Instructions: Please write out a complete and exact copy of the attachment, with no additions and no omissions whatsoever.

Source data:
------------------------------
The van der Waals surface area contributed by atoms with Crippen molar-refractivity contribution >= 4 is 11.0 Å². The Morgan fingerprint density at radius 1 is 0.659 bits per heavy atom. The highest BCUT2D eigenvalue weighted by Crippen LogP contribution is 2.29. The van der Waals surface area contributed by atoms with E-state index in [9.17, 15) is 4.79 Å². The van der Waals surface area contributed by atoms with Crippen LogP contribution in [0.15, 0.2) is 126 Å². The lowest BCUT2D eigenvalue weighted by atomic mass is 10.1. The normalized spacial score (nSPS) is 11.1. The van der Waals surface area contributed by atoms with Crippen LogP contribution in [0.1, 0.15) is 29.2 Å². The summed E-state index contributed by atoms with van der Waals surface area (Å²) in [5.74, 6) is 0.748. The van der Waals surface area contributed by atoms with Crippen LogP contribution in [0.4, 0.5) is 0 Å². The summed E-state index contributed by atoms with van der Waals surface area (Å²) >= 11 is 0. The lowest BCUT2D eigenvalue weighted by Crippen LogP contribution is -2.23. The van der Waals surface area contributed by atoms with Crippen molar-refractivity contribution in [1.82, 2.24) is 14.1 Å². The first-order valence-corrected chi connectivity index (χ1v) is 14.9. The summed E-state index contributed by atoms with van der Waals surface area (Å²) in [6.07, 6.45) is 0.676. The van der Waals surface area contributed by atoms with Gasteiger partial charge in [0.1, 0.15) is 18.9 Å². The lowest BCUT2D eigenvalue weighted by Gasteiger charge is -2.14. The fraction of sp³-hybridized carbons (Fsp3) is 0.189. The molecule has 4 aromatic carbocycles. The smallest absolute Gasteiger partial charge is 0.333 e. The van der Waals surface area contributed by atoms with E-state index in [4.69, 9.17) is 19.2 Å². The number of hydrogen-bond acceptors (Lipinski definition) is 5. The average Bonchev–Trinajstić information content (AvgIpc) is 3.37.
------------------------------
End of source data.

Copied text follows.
The van der Waals surface area contributed by atoms with Crippen molar-refractivity contribution >= 4 is 11.0 Å². The Morgan fingerprint density at radius 1 is 0.659 bits per heavy atom. The highest BCUT2D eigenvalue weighted by Crippen LogP contribution is 2.29. The van der Waals surface area contributed by atoms with E-state index in [9.17, 15) is 4.79 Å². The van der Waals surface area contributed by atoms with Crippen LogP contribution in [0.15, 0.2) is 126 Å². The lowest BCUT2D eigenvalue weighted by atomic mass is 10.1. The normalized spacial score (nSPS) is 11.1. The van der Waals surface area contributed by atoms with Crippen LogP contribution in [0.1, 0.15) is 29.2 Å². The summed E-state index contributed by atoms with van der Waals surface area (Å²) in [5.74, 6) is 0.748. The van der Waals surface area contributed by atoms with Crippen LogP contribution in [0.4, 0.5) is 0 Å². The summed E-state index contributed by atoms with van der Waals surface area (Å²) >= 11 is 0. The lowest BCUT2D eigenvalue weighted by Crippen LogP contribution is -2.23. The van der Waals surface area contributed by atoms with Crippen molar-refractivity contribution in [1.82, 2.24) is 14.1 Å². The first-order valence-corrected chi connectivity index (χ1v) is 14.9. The summed E-state index contributed by atoms with van der Waals surface area (Å²) in [6.07, 6.45) is 0.676. The van der Waals surface area contributed by atoms with Gasteiger partial charge in [0.1, 0.15) is 18.9 Å². The lowest BCUT2D eigenvalue weighted by Gasteiger charge is -2.14. The fraction of sp³-hybridized carbons (Fsp3) is 0.189. The molecule has 4 aromatic carbocycles. The smallest absolute Gasteiger partial charge is 0.333 e. The van der Waals surface area contributed by atoms with E-state index in [4.69, 9.17) is 19.2 Å². The number of hydrogen-bond acceptors (Lipinski definition) is 5. The average Bonchev–Trinajstić information content (AvgIpc) is 3.37.